The Big Issue believes that there must be a focus on ending poverty in Britain. And the only REAL way to break the poverty cycle is to work to prevent it taking hold. It’s why we need a real shift, to a new, systematic strategy of prevention.
Led by Big Issue founder Lord John Bird, we’re pushing for a Poverty Prevention Unit to keep the spotlight on poverty. The £78bn plus that governments spend every year on the consequences of poverty would be much better targeted by prevention.
We’ve challenged every major party leader in Britain to back our call for a non-partisan unit, which would put poverty prevention right at the heart of national decision-making. A team of people who would keep ministers’ feet to the fire, and ensure this BIGGEST ISSUE can’t be kicked into the long grass.
All party leaders are in agreement on this. Here, SNP leader Nicola Sturgeon responds to The Big Issue’s prevention plan…
“It’s a great pleasure to be asked to write for The Big Issue in the midst of a crucial election campaign, where we have an opportunity to throw the spotlight on rising levels of poverty and inequality across the UK.
The UK is a rich country, and poverty levels should be falling.
The dismantling of the postwar welfare state is undoubtedly a significant factor in the increase and I fear that will pick up pace. It’s no longer even the case that work is the best route out of poverty.
The UK is a rich country, and poverty levels should be falling
So when I hear Big Issue founder Lord Bird claim that “poverty is stitched into the system”, it’s hard to disagree. All of us have a role in fixing it.
Let me tell you a bit about what we’re doing in Scotland.
We’re investing over £100m a year to prevent the worst of the welfare cuts hitting low-income households.
We’ve introduced a new Child Poverty Bill, following the Tory government’s decision to scrap income-based child poverty targets, which introduces new Scotland-wide targets to eradicate child poverty.
With some social security powers being devolved we are committed to building dignity and respect into our new system, and have already ruled out the use of private companies in benefits assessments.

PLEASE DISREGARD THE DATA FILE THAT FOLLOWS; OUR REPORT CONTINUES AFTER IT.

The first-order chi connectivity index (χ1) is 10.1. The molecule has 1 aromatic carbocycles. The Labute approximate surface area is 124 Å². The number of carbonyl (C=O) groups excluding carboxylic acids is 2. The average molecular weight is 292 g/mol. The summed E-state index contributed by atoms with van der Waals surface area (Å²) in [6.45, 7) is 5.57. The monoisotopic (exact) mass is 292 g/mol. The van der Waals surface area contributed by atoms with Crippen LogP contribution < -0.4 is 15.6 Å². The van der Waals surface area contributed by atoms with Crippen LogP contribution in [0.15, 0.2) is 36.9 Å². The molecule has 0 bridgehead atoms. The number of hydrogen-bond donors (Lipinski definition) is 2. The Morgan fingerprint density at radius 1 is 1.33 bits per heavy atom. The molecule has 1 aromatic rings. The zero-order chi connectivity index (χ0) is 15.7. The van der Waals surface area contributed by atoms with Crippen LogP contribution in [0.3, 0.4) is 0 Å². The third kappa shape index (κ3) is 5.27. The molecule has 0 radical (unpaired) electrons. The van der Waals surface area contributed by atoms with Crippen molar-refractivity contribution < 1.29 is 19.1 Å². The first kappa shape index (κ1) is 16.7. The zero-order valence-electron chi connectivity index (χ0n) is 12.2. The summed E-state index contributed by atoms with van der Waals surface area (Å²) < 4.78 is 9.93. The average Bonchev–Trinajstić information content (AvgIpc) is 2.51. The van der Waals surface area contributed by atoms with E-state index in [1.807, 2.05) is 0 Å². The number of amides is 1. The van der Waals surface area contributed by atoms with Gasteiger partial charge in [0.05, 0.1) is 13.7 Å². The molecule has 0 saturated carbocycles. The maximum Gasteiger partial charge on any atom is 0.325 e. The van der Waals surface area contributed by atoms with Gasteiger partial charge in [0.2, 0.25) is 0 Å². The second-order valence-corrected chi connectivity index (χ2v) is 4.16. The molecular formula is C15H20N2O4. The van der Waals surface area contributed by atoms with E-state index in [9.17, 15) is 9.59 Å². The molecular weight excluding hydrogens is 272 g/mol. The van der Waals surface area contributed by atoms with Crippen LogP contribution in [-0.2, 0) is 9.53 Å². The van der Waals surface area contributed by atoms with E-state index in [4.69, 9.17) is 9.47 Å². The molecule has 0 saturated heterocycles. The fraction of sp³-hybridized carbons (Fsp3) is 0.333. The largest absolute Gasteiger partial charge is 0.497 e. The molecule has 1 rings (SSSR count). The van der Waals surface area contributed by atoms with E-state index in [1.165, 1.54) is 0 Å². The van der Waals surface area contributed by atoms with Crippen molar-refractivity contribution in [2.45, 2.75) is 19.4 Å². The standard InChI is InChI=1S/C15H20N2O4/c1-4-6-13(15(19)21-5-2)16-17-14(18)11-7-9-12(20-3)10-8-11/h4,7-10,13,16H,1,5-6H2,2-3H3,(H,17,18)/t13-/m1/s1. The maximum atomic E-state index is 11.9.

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This means we’ll be able to do even more for people at risk of poverty – increasing Carer’s Allowance to the same level as Jobseekers’ Allowance starting next year, and replacing the Maternity Grant with an increased Best Start Grant for example.
But measures such as these, of course, only look at one half of the issue.
Prevention is better than cure – and I’m extremely sympathetic to calls for a prevention unit to work across the public sector and across the governments in these islands.
I’m extremely sympathetic to calls for a UK poverty prevention unit
If we want all our children and young people to get equal chances and choices to succeed in life, we must tackle barriers to their success and invest in actions which prevent poor outcomes.
From August, every newborn baby will receive a box of essential items such as clothes, nappies and books. We already provide 16 hours a week free early learning for vulnerable two-year-olds and all three and four-year-olds – this will double from 2020.
- Jeremy Corbyn: “Poverty is not inevitable. We can prevent it”
- Theresa May: “We can only address social divisions by putting prevention at the heart of our approach”
At school, P1-P3 pupils are entitled to a free, healthy meal and we’re putting extra money and teachers into schools in the poorest areas so children get the support they need to do well.
Young people should all leave school with real choices ahead of them. We provide over 25,000 Modern Apprenticeships every year – rising to 30,000 by 2020. We’re working to widen access to university and from this year, every suitably qualified young person with care experience will get a full grant and a guaranteed place at university.
And work must be fair. Scotland leads the UK nations with 80 per cent of employees now paid at least the living wage – and SNP MPs will push for the UK minimum wage to rise to the £10 real Living Wage.
Working to prevent people falling into poverty reaches into almost every area of government
Working to prevent people falling into poverty reaches into almost every area of government – whether it’s ensuring everyone is accessing the social security they’re entitled to, putting young low-level offenders back on track by investing in community-based punishments, or ensuring everyone has access to good-quality, and warm, housing.
Politicians must think smartly, be unafraid to challenge orthodoxy and be willing to share experiences.
Whatever the next Parliament looks like, let’s work together to seek long-term solutions to the social injustices that too many people in our society face.
Because ultimately, building a fairer society should be at the heart of everything we do.”